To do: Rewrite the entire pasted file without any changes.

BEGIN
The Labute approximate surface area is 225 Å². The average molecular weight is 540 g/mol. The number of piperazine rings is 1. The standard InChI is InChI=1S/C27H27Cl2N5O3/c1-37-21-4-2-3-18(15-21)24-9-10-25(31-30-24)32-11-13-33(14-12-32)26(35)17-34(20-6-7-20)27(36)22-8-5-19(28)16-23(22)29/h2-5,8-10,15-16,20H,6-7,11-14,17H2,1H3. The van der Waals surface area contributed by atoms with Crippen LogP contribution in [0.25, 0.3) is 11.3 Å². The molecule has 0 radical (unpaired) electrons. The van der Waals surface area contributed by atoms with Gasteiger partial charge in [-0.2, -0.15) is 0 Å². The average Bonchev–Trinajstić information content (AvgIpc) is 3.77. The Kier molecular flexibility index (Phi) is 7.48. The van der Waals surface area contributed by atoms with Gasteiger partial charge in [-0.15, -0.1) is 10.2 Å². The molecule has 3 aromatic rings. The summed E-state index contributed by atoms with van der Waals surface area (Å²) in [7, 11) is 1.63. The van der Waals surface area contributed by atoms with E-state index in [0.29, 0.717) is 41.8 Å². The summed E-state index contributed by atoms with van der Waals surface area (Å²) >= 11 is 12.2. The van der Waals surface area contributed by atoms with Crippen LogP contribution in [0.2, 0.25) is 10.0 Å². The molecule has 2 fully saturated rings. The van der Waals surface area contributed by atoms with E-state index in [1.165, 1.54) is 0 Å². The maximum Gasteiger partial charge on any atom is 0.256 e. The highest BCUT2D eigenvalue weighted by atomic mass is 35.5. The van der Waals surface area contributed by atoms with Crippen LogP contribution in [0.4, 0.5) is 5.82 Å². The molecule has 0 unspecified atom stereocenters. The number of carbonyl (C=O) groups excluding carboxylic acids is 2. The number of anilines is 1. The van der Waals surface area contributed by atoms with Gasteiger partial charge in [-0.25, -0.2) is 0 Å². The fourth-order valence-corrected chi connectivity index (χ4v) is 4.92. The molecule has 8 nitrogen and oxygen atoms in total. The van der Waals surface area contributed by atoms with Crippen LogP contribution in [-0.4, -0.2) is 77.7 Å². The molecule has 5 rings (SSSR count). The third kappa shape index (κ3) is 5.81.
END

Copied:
The Labute approximate surface area is 225 Å². The average molecular weight is 540 g/mol. The number of piperazine rings is 1. The standard InChI is InChI=1S/C27H27Cl2N5O3/c1-37-21-4-2-3-18(15-21)24-9-10-25(31-30-24)32-11-13-33(14-12-32)26(35)17-34(20-6-7-20)27(36)22-8-5-19(28)16-23(22)29/h2-5,8-10,15-16,20H,6-7,11-14,17H2,1H3. The van der Waals surface area contributed by atoms with Crippen LogP contribution in [0.25, 0.3) is 11.3 Å². The molecule has 0 radical (unpaired) electrons. The van der Waals surface area contributed by atoms with Gasteiger partial charge in [-0.2, -0.15) is 0 Å². The average Bonchev–Trinajstić information content (AvgIpc) is 3.77. The Kier molecular flexibility index (Phi) is 7.48. The van der Waals surface area contributed by atoms with Gasteiger partial charge in [-0.15, -0.1) is 10.2 Å². The molecule has 3 aromatic rings. The summed E-state index contributed by atoms with van der Waals surface area (Å²) in [7, 11) is 1.63. The van der Waals surface area contributed by atoms with E-state index in [0.29, 0.717) is 41.8 Å². The summed E-state index contributed by atoms with van der Waals surface area (Å²) >= 11 is 12.2. The van der Waals surface area contributed by atoms with Crippen LogP contribution in [0.2, 0.25) is 10.0 Å². The molecule has 2 fully saturated rings. The van der Waals surface area contributed by atoms with E-state index in [1.165, 1.54) is 0 Å². The maximum Gasteiger partial charge on any atom is 0.256 e. The highest BCUT2D eigenvalue weighted by atomic mass is 35.5. The van der Waals surface area contributed by atoms with Crippen LogP contribution in [0.4, 0.5) is 5.82 Å². The molecule has 0 unspecified atom stereocenters. The number of carbonyl (C=O) groups excluding carboxylic acids is 2. The number of anilines is 1. The van der Waals surface area contributed by atoms with Gasteiger partial charge in [-0.25, -0.2) is 0 Å². The fourth-order valence-corrected chi connectivity index (χ4v) is 4.92. The molecule has 8 nitrogen and oxygen atoms in total. The van der Waals surface area contributed by atoms with Crippen LogP contribution in [-0.4, -0.2) is 77.7 Å². The molecule has 5 rings (SSSR count). The third kappa shape index (κ3) is 5.81.